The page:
Neal Newsom and his family have been growing grapes in Texas since 1986. He is a past president of Texas Wine and Grape Growers Association and is also this year’s recipient of the TWGGA Foundation Lifetime Achievement Award. I had the opportunity to catch up with him at the 2017 TWGGA Conference to hear a little about his journey. I started by asking him about his first “TWGGA” conference.
The very first meeting we went to wasn’t called TWGGA then, I think it was Texas Grape Growers Association. We went to a meeting in Odessa, Texas of all places and one day was a bus tour of the University of Texas lands and vineyards with experimental winery, experimental vineyards and then the St Genevieve winery and vineyards. And that’s kind of what tripped the switch for me… if they could do it there, I thought “I can do it where I’m at!” I also met a lot of people that were an information resource that I did not know about before.
He recalled the inspiration that got him to start with Cabernet.
Well, our farm had quite a lot of low vigor soil, some of it was very rocky. Back then I would read all about the wine industry in other parts of the world and everything that I could find about wine growing then was that low vigor soil, usually very rocky – almost no soil at all, were the highest valued vineyards in Europe. I thought ‘heck why not, we’ll try it out and see!’ We planted Cabernet on that block almost 32 years ago and to this day it is still our most valuable grape.
Over 3 decades of wine growing has earned Newsom Vineyards a sterling reputation in the Texas Wine industry. They have grown to over 145 acres of Cab Sav, Merlot, Sangiovese, Orange Muscat, Tempranillo, Malbec and Pinot Grigio. Their high plains vineyard sits at 3700 ft with hot days and cool nights on shallow, sandy, red-clay soil over limestone. From this perch Neal has witnessed the wildfire expansion of the Texas wine industry.
The buy local movement is helping us a lot, a whole lot. And then 10 years ago or maybe longer there was kind of awareness that wine in moderation is actually good for you. That helped influence wine buying tremendously. But in 2003, our state organization, TWGGA, got a constitutional amendment passed that made it legal to make and sell wine anywhere in the state of Texas. And that’s what caused the boom that we’re still in today. It’s not slowed down, the increase in the number of wineries increased the price of grapes to the grower, which is cause and effect. More acres of grapes have been planted almost exponentially as the wineries grow.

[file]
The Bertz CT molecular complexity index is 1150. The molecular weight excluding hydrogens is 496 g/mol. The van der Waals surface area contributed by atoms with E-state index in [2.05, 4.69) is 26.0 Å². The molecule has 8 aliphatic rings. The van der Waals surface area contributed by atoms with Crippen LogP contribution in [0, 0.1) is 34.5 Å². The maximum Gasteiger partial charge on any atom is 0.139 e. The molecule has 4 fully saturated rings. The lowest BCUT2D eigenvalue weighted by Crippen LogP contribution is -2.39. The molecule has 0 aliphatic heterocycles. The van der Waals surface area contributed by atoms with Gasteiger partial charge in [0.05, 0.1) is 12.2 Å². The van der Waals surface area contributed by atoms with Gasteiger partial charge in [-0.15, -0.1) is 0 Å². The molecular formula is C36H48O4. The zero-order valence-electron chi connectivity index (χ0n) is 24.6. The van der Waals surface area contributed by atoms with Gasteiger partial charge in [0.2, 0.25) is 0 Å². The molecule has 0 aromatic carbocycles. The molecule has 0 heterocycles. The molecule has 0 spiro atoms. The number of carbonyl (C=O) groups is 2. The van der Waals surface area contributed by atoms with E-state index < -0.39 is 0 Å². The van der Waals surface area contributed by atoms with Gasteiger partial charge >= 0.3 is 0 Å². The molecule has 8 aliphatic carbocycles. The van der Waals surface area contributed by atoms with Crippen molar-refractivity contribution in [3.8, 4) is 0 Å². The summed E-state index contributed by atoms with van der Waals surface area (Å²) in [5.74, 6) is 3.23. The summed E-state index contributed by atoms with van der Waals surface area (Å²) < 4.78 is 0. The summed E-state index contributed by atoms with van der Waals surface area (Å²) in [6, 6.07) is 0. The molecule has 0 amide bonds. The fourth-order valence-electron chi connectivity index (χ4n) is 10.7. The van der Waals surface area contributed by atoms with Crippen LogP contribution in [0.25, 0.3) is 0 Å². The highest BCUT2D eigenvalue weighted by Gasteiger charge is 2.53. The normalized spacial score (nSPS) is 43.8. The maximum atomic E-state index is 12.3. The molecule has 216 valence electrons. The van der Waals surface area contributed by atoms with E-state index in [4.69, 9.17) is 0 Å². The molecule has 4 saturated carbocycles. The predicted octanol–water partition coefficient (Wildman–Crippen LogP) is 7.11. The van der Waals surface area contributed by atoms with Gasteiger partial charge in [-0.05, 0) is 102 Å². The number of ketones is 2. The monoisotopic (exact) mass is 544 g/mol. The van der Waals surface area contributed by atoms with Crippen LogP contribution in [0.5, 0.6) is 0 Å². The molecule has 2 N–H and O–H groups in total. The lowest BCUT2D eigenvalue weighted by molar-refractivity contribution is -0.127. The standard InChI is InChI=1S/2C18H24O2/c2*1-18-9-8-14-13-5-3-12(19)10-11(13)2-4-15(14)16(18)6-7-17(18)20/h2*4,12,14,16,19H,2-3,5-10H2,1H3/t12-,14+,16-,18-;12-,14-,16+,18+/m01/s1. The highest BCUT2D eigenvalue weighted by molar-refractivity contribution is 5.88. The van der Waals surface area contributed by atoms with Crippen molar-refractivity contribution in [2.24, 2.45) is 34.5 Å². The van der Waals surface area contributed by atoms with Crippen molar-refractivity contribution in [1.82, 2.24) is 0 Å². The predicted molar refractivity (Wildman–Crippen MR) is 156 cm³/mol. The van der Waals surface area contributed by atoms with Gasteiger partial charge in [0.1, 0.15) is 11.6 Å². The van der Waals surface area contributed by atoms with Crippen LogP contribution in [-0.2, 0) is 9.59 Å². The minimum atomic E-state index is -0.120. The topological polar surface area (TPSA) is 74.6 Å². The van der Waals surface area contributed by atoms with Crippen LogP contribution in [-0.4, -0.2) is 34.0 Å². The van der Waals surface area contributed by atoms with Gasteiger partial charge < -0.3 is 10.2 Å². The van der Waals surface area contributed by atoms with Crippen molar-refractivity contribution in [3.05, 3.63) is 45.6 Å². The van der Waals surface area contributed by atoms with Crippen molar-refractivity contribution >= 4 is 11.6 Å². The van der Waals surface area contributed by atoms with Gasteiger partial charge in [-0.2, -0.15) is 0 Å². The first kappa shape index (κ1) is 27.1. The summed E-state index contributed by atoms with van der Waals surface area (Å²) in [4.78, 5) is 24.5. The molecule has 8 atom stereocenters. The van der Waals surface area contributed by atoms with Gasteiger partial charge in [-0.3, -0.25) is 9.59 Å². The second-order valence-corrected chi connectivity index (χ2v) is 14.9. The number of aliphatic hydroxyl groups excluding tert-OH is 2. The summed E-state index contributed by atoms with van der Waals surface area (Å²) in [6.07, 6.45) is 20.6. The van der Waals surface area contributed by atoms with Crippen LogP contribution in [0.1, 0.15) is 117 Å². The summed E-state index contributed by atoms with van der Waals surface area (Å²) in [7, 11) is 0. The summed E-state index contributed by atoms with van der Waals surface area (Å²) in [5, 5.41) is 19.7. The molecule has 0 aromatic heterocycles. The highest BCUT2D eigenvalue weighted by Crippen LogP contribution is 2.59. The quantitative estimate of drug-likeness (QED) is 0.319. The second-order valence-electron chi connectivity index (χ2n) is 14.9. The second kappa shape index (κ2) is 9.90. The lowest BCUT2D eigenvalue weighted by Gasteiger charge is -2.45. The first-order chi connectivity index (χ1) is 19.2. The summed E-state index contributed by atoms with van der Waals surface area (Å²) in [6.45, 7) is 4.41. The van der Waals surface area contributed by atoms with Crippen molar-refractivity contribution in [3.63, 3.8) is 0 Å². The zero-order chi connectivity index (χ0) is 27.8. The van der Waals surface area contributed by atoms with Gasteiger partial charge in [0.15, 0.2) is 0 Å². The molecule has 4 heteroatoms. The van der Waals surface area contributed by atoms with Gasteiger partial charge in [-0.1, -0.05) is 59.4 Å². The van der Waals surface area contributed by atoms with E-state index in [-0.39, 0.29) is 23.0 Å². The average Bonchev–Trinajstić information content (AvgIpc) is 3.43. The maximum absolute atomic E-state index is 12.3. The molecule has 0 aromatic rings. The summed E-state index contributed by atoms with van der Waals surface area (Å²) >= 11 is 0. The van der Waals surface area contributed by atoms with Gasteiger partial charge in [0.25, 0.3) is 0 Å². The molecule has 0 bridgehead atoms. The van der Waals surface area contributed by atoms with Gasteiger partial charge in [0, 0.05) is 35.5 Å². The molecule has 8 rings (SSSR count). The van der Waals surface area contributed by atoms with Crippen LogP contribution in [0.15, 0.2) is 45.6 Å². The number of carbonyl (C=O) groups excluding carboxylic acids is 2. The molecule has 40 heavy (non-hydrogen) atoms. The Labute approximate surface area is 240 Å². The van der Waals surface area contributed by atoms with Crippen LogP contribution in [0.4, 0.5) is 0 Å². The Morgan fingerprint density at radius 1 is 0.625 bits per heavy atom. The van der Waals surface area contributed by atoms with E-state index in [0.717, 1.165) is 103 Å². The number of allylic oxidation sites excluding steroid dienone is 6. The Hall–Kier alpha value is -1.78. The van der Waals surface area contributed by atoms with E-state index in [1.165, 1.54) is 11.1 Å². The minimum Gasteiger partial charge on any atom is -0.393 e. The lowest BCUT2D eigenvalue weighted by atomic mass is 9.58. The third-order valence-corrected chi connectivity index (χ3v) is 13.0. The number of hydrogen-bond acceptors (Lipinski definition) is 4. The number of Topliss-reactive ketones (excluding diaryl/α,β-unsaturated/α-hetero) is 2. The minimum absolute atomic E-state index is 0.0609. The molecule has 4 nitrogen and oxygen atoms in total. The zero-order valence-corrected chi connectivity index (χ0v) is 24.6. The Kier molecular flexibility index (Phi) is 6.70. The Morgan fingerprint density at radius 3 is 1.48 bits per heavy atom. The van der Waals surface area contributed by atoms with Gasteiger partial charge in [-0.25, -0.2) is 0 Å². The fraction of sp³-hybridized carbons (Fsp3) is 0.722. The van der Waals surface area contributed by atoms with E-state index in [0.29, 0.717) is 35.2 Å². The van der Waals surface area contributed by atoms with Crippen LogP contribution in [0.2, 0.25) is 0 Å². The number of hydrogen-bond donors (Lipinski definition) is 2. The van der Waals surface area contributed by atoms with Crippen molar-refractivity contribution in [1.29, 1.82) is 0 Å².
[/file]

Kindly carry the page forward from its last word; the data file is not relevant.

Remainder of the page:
This boom creates a need for more grapes. That means plenty of growers who are new to the game. When I asked Neal what mistakes new growers need to avoid he didn’t hesitate.
They start too big. They think they’re going to do it all themselves, they’re gonna do it on their days off and that’s just not an option. When it has to be sprayed, it’s gotta be done then or the integrity is gone or the weeds are too big or you went past your harvest day. There’s too many things that have to be done timely. Pruning is very, very hand labor intensive and that gets people in trouble a lot. Pace yourself, start small. You know .. if you overload your boat you’re sunk!
But Neal also said that growers have a tremendous advantage because they are in Texas.
You get to be lifelong friends with these people and that’s probably the best thing about this industry, it is the friendliest industry in the world. You know if we were in data or technology or anything like that, we wouldn’t think about sharing secrets, you would have to do it yourself. But here in this state you can ask anybody any question. And nowhere else in the world or any other industry could you do that.
-Guest Blogger Travis Matheny